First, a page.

Based on your military experience, can you share with our readers 5 Leadership or Life Lessons that you learned from your experience”? (Please share a story or example for each.)

1. Accountability, first and foremost. Do what you say you are going to do.

2. The primary goal of a leader should be to identify and develop future leaders.

3. I believe deeply in servant leadership. Two core military tenets that resonated with me were: Don’t ask anybody to do anything that you wouldn’t do, and no one is better than anybody else. Whether in the military or in business, this means every single person is valuable because everyone influences our mutual success in some way.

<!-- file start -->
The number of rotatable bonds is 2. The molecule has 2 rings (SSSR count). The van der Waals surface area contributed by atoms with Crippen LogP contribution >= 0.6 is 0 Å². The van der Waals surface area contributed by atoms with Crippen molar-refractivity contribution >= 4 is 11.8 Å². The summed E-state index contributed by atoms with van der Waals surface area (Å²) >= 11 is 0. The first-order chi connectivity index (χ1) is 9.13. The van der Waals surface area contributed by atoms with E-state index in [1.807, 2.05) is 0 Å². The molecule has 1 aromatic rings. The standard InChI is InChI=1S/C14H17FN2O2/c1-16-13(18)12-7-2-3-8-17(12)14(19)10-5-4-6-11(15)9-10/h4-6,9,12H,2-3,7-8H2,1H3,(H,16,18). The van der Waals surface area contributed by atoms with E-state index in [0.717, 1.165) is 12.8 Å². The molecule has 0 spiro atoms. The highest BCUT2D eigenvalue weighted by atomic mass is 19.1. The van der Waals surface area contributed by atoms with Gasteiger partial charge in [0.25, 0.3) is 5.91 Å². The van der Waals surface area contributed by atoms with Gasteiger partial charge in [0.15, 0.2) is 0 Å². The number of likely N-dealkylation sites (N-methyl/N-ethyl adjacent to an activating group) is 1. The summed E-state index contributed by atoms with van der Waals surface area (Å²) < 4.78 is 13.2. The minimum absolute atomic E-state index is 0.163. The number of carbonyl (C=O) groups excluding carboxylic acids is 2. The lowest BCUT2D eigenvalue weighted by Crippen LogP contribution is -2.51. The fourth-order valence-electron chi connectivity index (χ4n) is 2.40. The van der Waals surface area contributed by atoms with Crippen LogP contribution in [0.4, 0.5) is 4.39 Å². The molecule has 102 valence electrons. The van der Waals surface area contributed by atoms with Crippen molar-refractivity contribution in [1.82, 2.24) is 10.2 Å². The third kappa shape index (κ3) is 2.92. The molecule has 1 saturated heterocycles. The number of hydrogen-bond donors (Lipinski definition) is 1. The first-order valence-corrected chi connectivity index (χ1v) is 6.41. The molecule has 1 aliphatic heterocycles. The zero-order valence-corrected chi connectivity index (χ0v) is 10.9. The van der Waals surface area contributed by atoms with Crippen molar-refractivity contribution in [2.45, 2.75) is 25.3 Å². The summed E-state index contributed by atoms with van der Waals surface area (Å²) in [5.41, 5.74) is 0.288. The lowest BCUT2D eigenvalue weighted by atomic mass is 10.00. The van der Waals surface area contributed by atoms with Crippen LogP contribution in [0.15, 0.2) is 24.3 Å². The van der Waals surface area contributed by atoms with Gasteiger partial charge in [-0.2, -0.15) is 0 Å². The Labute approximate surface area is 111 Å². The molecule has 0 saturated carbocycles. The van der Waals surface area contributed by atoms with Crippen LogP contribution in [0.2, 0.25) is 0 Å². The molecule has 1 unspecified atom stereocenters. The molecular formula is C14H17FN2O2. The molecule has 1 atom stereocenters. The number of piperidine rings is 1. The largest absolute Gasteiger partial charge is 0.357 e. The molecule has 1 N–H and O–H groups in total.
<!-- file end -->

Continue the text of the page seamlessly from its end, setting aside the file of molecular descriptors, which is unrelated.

4. Building the right teams of people is imperative to success. I tend to look for people who are hungry, humble and smart.

5. Our core values are meant to be lived every day, they aren’t just words on a piece of paper.

Do you think your time in the military helped prepare you for business? Can you explain?

Going to West Point and being in the military created a stalwart foundation for my career and leadership style. Leadership is ingrained in every aspect of military schooling and training, from classes dedicated to the topic, to studying the history of famous leaders and their battlefield actions, to the mental and physical demands of the Corps of Cadets, which is specifically designed to teach critical leadership skills.